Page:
Things to Do in Fort Wayne and Beyond

Buttonhead / number 2

Jason Hoffman

Whatzup Features Writer

Published October 28, 2004

Heads Up! This article is 19 years old.

The boys in Buttonhead are back with their

second album, the aptly descriptive Number

Two. This time around they made the trek to

Syracuse and Tim Bushong’s Record Plant in order

to capture their essence of clean power pop with

new-school punk overtones. The result is


Each of the 10 tracks literally leap from the

speakers with memorable, gleeful melodies and

sugar-sweet harmonies. The careening rocker “Mark

on Me” leads off the album. Great sounding

guitars and bright vocal harmonies offset darker

lyrics about the psychological damage some woman

is going to do to him. “Addicted” (and the hidden

track, the unedited version of “Addicted,” of

which my llama-like ears really couldn’t discern

any difference in lyrics or production) continues

this mania, centering around a meaty bass line

and the uber-catchy chorus of “I’m addicted to

being addicted.” The Green Day influence is

undeniable in “Microscope,” another song about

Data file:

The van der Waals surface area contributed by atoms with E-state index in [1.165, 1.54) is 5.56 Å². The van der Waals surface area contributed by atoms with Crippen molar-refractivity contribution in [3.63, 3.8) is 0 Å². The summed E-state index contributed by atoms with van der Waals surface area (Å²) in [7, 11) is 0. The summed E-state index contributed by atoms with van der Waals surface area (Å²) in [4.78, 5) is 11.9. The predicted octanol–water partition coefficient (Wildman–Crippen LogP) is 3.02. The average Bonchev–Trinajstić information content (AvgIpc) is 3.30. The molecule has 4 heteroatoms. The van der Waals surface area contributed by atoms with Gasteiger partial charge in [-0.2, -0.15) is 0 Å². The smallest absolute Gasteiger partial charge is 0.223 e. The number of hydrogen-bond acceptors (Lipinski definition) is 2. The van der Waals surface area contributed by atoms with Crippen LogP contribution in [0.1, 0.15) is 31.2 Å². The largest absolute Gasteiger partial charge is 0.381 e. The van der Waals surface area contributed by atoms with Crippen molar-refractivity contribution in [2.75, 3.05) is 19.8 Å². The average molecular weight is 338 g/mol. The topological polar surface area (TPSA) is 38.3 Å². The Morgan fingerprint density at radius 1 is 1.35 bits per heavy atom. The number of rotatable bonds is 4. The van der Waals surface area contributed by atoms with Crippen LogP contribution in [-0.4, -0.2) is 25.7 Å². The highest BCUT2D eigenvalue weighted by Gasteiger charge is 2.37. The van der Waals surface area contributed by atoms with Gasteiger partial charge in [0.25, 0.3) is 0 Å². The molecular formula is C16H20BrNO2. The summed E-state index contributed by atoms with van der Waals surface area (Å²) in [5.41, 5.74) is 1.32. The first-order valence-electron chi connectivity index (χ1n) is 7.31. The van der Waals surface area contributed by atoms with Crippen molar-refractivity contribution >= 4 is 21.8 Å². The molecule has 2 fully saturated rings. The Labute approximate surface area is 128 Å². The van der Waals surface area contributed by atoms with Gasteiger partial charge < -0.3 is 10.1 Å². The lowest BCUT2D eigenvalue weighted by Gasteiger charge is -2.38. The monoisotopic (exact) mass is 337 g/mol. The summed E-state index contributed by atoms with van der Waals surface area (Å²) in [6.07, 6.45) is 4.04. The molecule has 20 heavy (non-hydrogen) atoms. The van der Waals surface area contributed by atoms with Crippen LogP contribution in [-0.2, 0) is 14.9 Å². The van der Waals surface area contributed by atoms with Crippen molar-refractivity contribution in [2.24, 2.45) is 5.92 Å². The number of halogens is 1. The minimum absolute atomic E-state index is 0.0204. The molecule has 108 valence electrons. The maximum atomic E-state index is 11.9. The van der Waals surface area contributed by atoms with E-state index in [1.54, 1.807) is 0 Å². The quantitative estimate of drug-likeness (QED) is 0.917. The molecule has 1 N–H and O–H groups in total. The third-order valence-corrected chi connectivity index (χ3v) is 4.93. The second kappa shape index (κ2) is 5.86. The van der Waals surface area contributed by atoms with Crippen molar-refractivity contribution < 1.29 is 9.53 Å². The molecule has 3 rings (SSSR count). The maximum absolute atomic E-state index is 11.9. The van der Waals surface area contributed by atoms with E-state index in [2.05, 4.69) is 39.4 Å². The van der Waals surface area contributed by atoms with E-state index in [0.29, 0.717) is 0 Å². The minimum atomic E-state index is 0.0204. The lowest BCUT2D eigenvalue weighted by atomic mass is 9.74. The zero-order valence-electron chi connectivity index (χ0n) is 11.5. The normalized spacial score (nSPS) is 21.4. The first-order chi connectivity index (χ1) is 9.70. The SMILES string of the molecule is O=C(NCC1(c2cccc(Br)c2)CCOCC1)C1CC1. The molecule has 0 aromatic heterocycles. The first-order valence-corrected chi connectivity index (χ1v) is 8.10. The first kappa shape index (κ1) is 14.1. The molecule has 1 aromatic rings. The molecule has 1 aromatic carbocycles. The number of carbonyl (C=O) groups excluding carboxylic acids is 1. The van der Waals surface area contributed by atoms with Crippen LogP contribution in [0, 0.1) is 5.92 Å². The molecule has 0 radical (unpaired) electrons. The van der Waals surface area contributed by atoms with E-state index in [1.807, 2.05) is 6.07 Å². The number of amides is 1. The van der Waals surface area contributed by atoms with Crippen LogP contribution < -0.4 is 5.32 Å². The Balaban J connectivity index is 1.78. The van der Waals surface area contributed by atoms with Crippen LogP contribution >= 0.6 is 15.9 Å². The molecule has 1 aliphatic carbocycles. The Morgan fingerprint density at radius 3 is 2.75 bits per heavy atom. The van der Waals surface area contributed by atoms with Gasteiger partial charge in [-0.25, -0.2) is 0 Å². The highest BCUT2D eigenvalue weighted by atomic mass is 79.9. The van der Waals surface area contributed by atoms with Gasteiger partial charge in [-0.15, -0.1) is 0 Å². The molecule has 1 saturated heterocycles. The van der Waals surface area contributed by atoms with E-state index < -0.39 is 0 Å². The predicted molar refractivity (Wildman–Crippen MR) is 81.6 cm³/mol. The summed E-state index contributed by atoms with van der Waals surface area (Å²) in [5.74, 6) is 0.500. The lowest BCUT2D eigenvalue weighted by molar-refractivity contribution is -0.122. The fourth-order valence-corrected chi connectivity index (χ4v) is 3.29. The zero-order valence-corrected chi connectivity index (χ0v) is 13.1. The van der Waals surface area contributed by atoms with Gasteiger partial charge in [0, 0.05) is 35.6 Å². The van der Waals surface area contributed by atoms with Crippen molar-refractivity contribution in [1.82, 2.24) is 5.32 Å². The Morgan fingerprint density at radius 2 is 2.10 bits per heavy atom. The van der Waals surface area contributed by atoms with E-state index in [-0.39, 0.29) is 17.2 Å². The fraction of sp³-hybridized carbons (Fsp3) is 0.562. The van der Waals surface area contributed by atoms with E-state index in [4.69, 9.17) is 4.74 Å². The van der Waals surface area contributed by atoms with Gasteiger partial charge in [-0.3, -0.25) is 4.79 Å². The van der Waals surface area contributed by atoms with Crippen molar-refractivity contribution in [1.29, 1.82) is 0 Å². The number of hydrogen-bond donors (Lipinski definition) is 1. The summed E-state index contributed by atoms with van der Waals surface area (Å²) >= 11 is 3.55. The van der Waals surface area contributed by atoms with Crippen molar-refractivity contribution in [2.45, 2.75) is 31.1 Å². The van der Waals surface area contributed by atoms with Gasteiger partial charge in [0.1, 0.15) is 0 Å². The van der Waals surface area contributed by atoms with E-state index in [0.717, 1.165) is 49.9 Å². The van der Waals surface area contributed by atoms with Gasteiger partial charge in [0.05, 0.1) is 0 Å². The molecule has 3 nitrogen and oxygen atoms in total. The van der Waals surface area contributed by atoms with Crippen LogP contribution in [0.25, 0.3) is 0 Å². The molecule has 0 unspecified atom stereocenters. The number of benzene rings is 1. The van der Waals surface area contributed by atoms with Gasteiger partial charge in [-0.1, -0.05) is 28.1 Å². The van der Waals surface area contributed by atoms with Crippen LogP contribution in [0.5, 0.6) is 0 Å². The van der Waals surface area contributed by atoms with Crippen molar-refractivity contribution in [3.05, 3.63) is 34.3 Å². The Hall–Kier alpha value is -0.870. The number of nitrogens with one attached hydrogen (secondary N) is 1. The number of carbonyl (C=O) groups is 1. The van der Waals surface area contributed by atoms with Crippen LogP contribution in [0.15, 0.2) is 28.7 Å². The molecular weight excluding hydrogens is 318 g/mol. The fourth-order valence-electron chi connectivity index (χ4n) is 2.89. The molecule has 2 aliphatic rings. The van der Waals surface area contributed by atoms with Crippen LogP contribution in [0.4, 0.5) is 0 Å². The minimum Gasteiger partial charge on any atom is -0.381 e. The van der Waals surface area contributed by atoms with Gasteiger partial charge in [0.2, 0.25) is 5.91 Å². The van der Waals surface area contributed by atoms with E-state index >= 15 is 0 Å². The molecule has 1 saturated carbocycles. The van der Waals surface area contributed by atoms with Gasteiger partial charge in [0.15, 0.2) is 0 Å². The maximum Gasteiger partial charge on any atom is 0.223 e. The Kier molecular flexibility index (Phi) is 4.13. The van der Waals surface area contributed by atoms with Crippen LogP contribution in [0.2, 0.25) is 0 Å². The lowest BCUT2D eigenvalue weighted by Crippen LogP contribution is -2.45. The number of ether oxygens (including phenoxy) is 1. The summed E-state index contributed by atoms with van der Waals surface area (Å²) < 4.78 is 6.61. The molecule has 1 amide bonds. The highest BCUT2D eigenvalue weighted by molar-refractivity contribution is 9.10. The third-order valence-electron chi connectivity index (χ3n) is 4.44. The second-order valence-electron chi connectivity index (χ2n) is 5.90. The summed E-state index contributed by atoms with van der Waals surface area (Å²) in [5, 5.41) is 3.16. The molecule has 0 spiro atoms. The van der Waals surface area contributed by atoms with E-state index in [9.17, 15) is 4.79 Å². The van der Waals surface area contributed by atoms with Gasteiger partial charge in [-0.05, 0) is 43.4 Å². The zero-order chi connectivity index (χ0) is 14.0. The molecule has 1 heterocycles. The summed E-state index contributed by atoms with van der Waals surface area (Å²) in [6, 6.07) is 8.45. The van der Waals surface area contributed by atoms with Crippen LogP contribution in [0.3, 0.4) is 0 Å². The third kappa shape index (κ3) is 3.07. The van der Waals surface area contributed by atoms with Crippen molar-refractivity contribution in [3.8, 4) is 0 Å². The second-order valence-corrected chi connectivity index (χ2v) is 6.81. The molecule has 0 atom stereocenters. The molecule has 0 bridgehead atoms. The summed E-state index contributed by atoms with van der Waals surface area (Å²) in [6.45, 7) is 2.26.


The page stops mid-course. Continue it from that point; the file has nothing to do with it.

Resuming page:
the songwriters many horrible experiences with

women. Here a chugging riff backs such lines as

“Poking and prodding / Are two of your favorite

things” and “I busted your microscope / ‘Cause I

got tired of being under it.”

“Again, Again,” which first appeared on the most

recent Essentials compilation, makes an

appealing appearance here and will surely delight

the myriad Buttonhead fans. A song which stuck in

my head for an entire weekend is “Easy,” a

confectionery-coated radio song with a pleasing

feel-good vibe and the creative slam-chorus:

“Nothing in the world is easy but your

girlfriend.” The instrumental “Marky’s Song” was

quite surprising in that it dispenses with the

punk-pop and goes for a hard rock riff that is

somewhat like the one MTV used to use back when

it started … very aggressive! This driving and

varied piece segues perfectly into “Stupid,” a

perfect way to end an album of bitter post-love

songs. Sporting a resigned feel, this song

switches gears a couple times as it ruminates,

“When it’s all said and done / You’ll realize I’m

the one.” Yeah … and then you can go “Neener,

Neener, Neener!”

Clocking in at around 40 minutes (plus the bonus

track), this album is just about the right length

for a shot of happy yet cynical musical buzz. The

drums and bass are solid, the guitars shimmer

with just the right amount of distortion, and the

harmonies, which are definitely among the best

I’ve heard from a local rock band, are all over

the platter. Hear samples at www. or stop by a Wooden Nickel

to get Number Two, an album that lets you

know that, no, you’re not the unluckiest lover in

Allen County.

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